But for those few months, they were shaping up to be the cool band to help us all into the last half of the 90's. That didn't work out, no harm done. They managed to make two incredible records, and that's more than I expected.

So, yes. This is a great record. Forget all you know about the Foo Fighters now. Forget that acoustic self-indulgence and the videos that aren't cute now because they never really were in the first place. Instead, think about a dude who has just lost his band (which happened to be the biggest band in the world), one of his best friends in the world, and is 26 years old. Picture that dude recording every single part on a 12-song record and making it sound angry and sad and weirdly optimistic and also like it's four separate guys all locked in like they've been playing for years.

Then listen to this album and tell me it's not one of the best rock records of the 90's.

"This Is A Call"

Friday, February 6, 2009

Flo & Eddie - Illegal, Immoral and Fattening (LP, 1975)

I can't believe I still have this.

I don't want to take the time to tell the long and fabled story of Flo & Eddie, so I'll give the quick version: they were the guys from The Turtles, then they were the guys with The Mothers. If you listen real close, you can also hear them on T. Rex's "Get it On." They're sometimes hilarious, often annoying, and really great singers.

I think this was my brother's record (though why he ever wanted it is beyond me), and he gave it to me as a b-team supplement to my extensive Zappa/Mothers collection. And that is why I still have it. I'm realizing now that I haven't listened to it in forever, and that's probably fine. It's very jokey and not always clever, with the highlight being a cover of "Eddie Are You Kidding?," a song they originally performed with the Mothers.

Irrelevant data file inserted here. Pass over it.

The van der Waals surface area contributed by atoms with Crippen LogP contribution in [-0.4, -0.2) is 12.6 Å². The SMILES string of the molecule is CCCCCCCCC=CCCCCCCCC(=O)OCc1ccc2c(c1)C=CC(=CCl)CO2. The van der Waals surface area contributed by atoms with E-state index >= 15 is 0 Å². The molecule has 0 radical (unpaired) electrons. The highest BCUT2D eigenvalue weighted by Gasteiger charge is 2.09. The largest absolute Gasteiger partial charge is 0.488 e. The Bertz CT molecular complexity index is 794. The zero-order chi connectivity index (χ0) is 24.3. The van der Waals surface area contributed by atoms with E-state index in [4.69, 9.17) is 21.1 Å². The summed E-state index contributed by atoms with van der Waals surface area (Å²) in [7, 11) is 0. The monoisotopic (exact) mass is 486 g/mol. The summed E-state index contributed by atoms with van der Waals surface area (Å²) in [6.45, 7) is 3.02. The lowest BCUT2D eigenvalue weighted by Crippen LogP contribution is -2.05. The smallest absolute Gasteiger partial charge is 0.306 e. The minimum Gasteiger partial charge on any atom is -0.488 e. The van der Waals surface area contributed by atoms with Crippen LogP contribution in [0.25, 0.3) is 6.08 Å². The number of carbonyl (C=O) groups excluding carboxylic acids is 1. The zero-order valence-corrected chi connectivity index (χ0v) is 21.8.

And that record cover creeps me the fuck out.

But I'll tell you what: if I was super blazed on some Maui Wowie in the mid-70's, I wouldn't get up and take this one off the turntable.


Thursday, February 5, 2009

The Flaming Lips - Fight Test (CD, 2003)

This is the only Flaming Lips CD I own. It's a promo version of this EP, and I know I didn't pay for it. I used to have Transmissions from the Satellite Heart on cassette, but it's gone now. That's OK; I didn't really like it anyway. I don't really like this CD, either. I liked The Soft Bulletin for a little while, but not that long. I don't really like The Flaming Lips. I realized that while I listened to this today.

I know. I'm not cool.

They cover Beck's "The Golden Age" on this EP, and it's not good. There's also a nine-minute techno/dancy remix of "Do You Realize??" that would be totally sweet if I were someone who liked shitty music. And "Thank You Jack White (For the Fiber-Optic Jesus That You Gave Me)"? It's every bit the name-dropping self-indulgent toss-off that the title indicates.

Wow. Not only do I not like The Flaming Lips, I'm realizing now that they piss me off. That is odd.

"Fight Test"